Published: 08:25, 14 September 2018
| Updated: 13:32, 14 September 2018
Prison officers working across the county went on strike over concerns over their safety.
The general secretary of the Prison Officers Association (POA) called on members in England and Wales to take protest action outside their workplaces from 7am this morning.
It was called off at 1pm.
It followed a letter to the secretary of state issuing an urgent notification notice at HMP Bedford following a catalogue of failures.
A rise in violence against staff in prisons has been blamed on the government and Her Majesty's Prison and Probation Service.
One woman, whose husband is in Rochester Prison, said he phoned this morning to say the place was on "lockdown" all day.
The woman, who wanted to remain anonymous, said: "It's not fair. People have visits and stuff today.
"It's unfair on prisoners if they can't contact people and let them know not to come in.
"They could be anywhere in the country."
POA general secretary Steve Gillan said: "The POA has engaged with the Employer and Ministers in an attempt to resolve issues, but they are paying lip service to the health and safety of my members, their human rights, that of other workers in prisons and of course the prisoners in our care.
“Earlier this year the POA commenced legal proceedings due to the Government’s failure to provide safe prisons.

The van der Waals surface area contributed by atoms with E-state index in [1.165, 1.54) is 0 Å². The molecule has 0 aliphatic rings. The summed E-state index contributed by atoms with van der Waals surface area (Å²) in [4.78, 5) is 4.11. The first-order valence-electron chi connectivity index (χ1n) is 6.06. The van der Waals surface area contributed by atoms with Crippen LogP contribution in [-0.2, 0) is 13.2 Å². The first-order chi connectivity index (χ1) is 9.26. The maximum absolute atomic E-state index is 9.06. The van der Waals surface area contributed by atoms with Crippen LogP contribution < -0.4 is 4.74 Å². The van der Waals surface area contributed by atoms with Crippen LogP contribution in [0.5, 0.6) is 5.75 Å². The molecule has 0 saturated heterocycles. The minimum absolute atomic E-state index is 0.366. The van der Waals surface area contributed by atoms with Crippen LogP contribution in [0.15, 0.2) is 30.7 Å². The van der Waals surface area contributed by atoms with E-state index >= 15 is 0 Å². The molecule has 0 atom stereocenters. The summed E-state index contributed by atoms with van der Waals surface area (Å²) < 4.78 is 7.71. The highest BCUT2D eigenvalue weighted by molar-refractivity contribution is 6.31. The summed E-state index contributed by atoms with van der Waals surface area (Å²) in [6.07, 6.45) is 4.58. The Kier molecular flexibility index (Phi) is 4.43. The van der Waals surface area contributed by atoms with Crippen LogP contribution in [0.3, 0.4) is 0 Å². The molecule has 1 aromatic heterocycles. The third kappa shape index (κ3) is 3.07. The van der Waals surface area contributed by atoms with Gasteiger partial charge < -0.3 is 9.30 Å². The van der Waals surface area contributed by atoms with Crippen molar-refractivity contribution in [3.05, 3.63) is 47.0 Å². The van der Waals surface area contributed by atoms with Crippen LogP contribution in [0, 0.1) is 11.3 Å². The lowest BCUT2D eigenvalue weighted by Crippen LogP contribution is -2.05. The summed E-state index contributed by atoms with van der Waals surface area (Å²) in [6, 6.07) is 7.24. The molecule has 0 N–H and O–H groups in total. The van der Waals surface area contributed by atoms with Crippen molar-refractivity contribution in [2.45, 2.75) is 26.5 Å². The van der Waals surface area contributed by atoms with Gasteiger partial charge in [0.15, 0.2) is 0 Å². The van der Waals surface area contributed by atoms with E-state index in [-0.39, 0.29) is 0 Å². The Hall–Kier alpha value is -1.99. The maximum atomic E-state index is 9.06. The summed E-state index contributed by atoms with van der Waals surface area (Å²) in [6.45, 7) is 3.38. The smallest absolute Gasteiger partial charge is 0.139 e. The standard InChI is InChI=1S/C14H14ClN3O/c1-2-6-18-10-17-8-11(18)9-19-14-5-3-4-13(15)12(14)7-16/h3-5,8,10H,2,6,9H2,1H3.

"Bedford with other prisons was placed into Special Measures and commitments made to this union from Government and HMPPS. These commitments were not met and we have issued a further Pre-Action Protocol Letter as part of the Judicial Review process because of their failings to provide safe prisons.
“We will now be demanding that the Government provide safe prisons, meet our demands to improve Personal Protective Equipment, reduce levels of violence and overcrowding as set out by Lord Justice Woolf in his report into the riots of 1990.”
Prisons in Kent include Rochester, Cookham Wood, Maidstone, and Elmley, Swaleside and Standford Hill on the Isle of Sheppey.
Prisons Minister Rory Stewart said: "Prison officers do vital and important work and we urge them to return to their duty stations, in line with their obligations to the law and the prison service.
"It’s irresponsible for the POA to encourage their members to take this unlawful action. We are deploying our contingency plans but, by not turning up for work, these prison officers are putting their fellow staff and inmates at risk.
"Yesterday we doubled the prison sentence for anyone who assaults prison officers. We’ve also increased pay, provided tools such as body-worn cameras to increase security on the landings, and are investing £40 million to improve the estate and tackle the drugs problem which is fuelling much of the violence. And we’ve now got 3,500 new officers to help ease the burden.
"We are taking the action that needs to be taken."